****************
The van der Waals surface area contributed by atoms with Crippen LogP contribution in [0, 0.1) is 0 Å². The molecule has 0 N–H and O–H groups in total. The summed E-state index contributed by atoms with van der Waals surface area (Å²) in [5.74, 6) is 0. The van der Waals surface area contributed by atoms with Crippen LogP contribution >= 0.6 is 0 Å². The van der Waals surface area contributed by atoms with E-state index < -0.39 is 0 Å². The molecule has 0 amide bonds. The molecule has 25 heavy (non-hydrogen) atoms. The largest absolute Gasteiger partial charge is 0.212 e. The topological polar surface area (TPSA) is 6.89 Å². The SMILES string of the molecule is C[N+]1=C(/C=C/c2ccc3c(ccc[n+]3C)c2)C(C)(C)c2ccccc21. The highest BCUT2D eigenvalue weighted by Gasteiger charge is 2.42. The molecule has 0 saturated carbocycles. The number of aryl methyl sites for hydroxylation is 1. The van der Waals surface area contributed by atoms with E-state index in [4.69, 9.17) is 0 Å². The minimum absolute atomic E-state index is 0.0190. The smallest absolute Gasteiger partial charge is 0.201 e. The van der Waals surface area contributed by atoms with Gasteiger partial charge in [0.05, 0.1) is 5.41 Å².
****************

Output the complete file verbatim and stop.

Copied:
The van der Waals surface area contributed by atoms with Crippen LogP contribution in [0, 0.1) is 0 Å². The molecule has 0 N–H and O–H groups in total. The summed E-state index contributed by atoms with van der Waals surface area (Å²) in [5.74, 6) is 0. The van der Waals surface area contributed by atoms with Crippen LogP contribution >= 0.6 is 0 Å². The van der Waals surface area contributed by atoms with E-state index < -0.39 is 0 Å². The molecule has 0 amide bonds. The molecule has 25 heavy (non-hydrogen) atoms. The largest absolute Gasteiger partial charge is 0.212 e. The topological polar surface area (TPSA) is 6.89 Å². The SMILES string of the molecule is C[N+]1=C(/C=C/c2ccc3c(ccc[n+]3C)c2)C(C)(C)c2ccccc21. The highest BCUT2D eigenvalue weighted by Gasteiger charge is 2.42. The molecule has 0 saturated carbocycles. The number of aryl methyl sites for hydroxylation is 1. The van der Waals surface area contributed by atoms with E-state index in [4.69, 9.17) is 0 Å². The minimum absolute atomic E-state index is 0.0190. The smallest absolute Gasteiger partial charge is 0.201 e. The van der Waals surface area contributed by atoms with Gasteiger partial charge in [0.05, 0.1) is 5.41 Å².